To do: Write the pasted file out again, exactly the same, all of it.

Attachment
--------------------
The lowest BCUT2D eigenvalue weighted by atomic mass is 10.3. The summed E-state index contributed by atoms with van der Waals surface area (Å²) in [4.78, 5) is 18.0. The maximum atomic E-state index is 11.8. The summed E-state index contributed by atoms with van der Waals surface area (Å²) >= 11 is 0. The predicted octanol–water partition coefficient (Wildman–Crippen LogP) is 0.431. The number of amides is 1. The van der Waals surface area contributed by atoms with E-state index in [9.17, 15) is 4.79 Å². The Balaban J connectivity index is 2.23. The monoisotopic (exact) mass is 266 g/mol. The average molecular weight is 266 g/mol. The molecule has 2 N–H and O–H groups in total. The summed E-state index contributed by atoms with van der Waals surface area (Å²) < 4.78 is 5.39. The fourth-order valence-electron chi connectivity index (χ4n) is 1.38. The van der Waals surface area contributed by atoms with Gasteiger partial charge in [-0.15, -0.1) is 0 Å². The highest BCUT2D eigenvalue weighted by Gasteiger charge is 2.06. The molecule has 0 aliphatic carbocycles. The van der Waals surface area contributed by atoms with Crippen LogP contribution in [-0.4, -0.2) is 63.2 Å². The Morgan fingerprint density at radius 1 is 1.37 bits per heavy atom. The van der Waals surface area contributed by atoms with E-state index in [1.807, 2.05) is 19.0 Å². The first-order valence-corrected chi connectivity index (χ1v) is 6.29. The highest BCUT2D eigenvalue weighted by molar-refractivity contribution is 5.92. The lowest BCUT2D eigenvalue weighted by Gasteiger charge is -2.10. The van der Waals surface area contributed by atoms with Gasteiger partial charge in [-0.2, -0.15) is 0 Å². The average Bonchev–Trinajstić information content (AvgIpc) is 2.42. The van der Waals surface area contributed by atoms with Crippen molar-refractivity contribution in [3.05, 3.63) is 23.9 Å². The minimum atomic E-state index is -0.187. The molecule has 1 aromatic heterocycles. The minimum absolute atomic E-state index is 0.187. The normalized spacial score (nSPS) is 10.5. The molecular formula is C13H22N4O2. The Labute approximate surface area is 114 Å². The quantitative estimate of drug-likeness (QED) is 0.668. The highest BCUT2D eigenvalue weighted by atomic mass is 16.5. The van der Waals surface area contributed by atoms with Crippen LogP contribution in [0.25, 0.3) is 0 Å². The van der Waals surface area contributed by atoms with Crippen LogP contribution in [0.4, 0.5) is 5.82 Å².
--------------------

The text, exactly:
The lowest BCUT2D eigenvalue weighted by atomic mass is 10.3. The summed E-state index contributed by atoms with van der Waals surface area (Å²) in [4.78, 5) is 18.0. The maximum atomic E-state index is 11.8. The summed E-state index contributed by atoms with van der Waals surface area (Å²) >= 11 is 0. The predicted octanol–water partition coefficient (Wildman–Crippen LogP) is 0.431. The number of amides is 1. The van der Waals surface area contributed by atoms with E-state index in [9.17, 15) is 4.79 Å². The Balaban J connectivity index is 2.23. The monoisotopic (exact) mass is 266 g/mol. The average molecular weight is 266 g/mol. The molecule has 2 N–H and O–H groups in total. The summed E-state index contributed by atoms with van der Waals surface area (Å²) < 4.78 is 5.39. The fourth-order valence-electron chi connectivity index (χ4n) is 1.38. The van der Waals surface area contributed by atoms with Gasteiger partial charge in [-0.15, -0.1) is 0 Å². The highest BCUT2D eigenvalue weighted by Gasteiger charge is 2.06. The molecule has 0 aliphatic carbocycles. The van der Waals surface area contributed by atoms with Crippen LogP contribution in [-0.4, -0.2) is 63.2 Å². The Morgan fingerprint density at radius 1 is 1.37 bits per heavy atom. The van der Waals surface area contributed by atoms with E-state index in [1.807, 2.05) is 19.0 Å². The first-order valence-corrected chi connectivity index (χ1v) is 6.29. The highest BCUT2D eigenvalue weighted by molar-refractivity contribution is 5.92. The lowest BCUT2D eigenvalue weighted by Gasteiger charge is -2.10. The van der Waals surface area contributed by atoms with Gasteiger partial charge in [-0.2, -0.15) is 0 Å². The average Bonchev–Trinajstić information content (AvgIpc) is 2.42. The van der Waals surface area contributed by atoms with Crippen molar-refractivity contribution in [3.05, 3.63) is 23.9 Å². The minimum atomic E-state index is -0.187. The molecule has 1 aromatic heterocycles. The minimum absolute atomic E-state index is 0.187. The normalized spacial score (nSPS) is 10.5. The molecular formula is C13H22N4O2. The Labute approximate surface area is 114 Å². The quantitative estimate of drug-likeness (QED) is 0.668. The highest BCUT2D eigenvalue weighted by atomic mass is 16.5. The van der Waals surface area contributed by atoms with Crippen LogP contribution in [0.25, 0.3) is 0 Å². The van der Waals surface area contributed by atoms with Crippen LogP contribution in [0.4, 0.5) is 5.82 Å².